Clifton wins mayoral election, 3 city council seats filled

Jerry Clifton
Jacob Baumgart/THE

Jerry Clifton, who has served on the City Council for 19 years, will succeed Polly Sierer and serve as Newark’s mayor.

Associate News Editor

Jerry Clifton, the current city council representative for District 2, won the mayoral election on Tuesday, earning 55% of the votes casted and defeating three other candidates.

Clifton, who has served on City Council for 19 years, said his transition from council member to mayor will focus on uniting all the city’s constituents, including university students.

“The message to students is this, very succinctly, I’m here for you too,” Clifton said. “When I said ‘I want to be a mayor for all people,’ I mean all people.”

Clifton, who has previously served as both deputy mayor and acting mayor said that maintaining this relationship will also depend on students participating in local government and regularly attending council meetings.

“The elephant in the room is for them to get involved too,” Clifton said. “It’s a two-way street.”

The mayor’s main duties are to lead City Council meetings and lead the city alongside the City Manager Tom Coleman. Clifton will succeed two-term mayor Polly Sierer.

With his new position, Clifton said his first task will be looking into Newark’s land usage as it continues to grow. He emphasized maintaining the town’s charming character, while also looking into ways to make Newark a more progressive city.

One progressive idea Clifton said he wants to explore is renewable energy. As it stands, Newark offers traditional electricity and utilities for its residents, which make up a large portion of the city’s income, Clifton said at a candidate debate last month.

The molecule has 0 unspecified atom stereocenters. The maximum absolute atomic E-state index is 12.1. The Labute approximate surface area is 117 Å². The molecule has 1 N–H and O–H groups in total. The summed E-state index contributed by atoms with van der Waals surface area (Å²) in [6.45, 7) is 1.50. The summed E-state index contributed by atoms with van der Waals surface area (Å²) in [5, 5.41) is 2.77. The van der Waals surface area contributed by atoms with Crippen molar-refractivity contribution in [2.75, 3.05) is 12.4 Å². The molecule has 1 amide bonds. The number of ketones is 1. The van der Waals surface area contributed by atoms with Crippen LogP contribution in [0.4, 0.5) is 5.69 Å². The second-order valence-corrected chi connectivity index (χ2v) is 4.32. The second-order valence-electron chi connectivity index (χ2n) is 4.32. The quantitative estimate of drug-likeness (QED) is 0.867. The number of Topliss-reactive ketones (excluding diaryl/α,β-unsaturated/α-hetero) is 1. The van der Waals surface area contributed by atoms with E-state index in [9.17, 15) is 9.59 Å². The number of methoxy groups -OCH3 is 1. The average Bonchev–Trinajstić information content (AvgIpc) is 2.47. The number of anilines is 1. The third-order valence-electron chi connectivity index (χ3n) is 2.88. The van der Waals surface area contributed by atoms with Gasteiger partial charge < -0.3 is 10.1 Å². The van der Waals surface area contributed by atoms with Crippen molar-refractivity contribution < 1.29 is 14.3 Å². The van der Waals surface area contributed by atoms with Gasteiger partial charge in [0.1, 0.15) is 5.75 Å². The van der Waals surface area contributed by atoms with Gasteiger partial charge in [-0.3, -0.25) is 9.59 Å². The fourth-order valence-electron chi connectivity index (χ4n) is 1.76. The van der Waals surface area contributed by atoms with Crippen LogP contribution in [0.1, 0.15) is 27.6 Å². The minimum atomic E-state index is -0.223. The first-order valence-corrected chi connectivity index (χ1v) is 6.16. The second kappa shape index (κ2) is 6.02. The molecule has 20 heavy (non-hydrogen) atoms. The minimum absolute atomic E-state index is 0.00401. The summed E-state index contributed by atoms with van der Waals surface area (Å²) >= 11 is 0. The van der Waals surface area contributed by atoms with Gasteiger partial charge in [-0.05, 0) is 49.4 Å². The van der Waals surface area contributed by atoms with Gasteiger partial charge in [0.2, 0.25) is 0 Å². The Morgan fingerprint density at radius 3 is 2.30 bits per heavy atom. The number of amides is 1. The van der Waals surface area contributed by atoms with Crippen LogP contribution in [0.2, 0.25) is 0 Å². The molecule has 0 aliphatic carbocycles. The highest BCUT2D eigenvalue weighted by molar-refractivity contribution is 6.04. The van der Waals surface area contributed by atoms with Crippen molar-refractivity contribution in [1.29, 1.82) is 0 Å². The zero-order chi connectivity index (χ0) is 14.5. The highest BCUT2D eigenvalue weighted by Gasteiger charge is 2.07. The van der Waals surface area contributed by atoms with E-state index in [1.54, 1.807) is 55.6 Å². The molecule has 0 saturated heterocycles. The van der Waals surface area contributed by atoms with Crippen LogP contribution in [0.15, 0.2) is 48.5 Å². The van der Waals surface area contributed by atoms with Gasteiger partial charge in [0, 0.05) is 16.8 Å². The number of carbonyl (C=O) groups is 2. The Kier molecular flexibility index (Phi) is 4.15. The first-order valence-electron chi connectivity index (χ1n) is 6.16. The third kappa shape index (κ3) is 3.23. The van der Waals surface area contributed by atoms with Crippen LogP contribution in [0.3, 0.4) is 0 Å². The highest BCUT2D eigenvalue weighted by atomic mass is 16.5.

“We have got to get away from the thinking that ‘Gee, I can’t change the status quo because we make money on it,’” Clifton said. “I would submit there are alternative energies that we can make money [on] and at less cost.”

Reanalyzing the city’s income model will also require the mayor-elect to look into how the city manages its debt, which totaled $15,269,835 as of 2017, according to the city’s most recent financial report.

More than $8 million of this debt comes from bonds the city government sold to fund the construction a water reservoir north of White Clay Creek.

Clifton said he would be comfortable with the city government assuming debt for projects like this, so long as they benefit the city and offer a clear path to repayment and future income.

To complete tasks like these, Clifton said he plans to utilize the diverse skill sets and knowledge of the City Council members going forward.

“Recognizing that I was a council member for the second district, you become more of a, what I hope to be, a collaborator and facilitator,” Clifton said.

He also said that he plans to meet with the candidates he ran against in the coming months to collaborate with them on some of their popular platform points.

The city council elections from the same day secured two of Clifton’s future colleagues on council.

Retired mortgage consultant Sharon Hughes won Clifton’s vacated seat, and attorney James Horning, Jr. defeated incumbent Mark Morehead by just 49 votes in the race for District 1’s seat.

Chris Hamilton, the sitting council member for District 4, retained his seat without an election because he ran unopposed.

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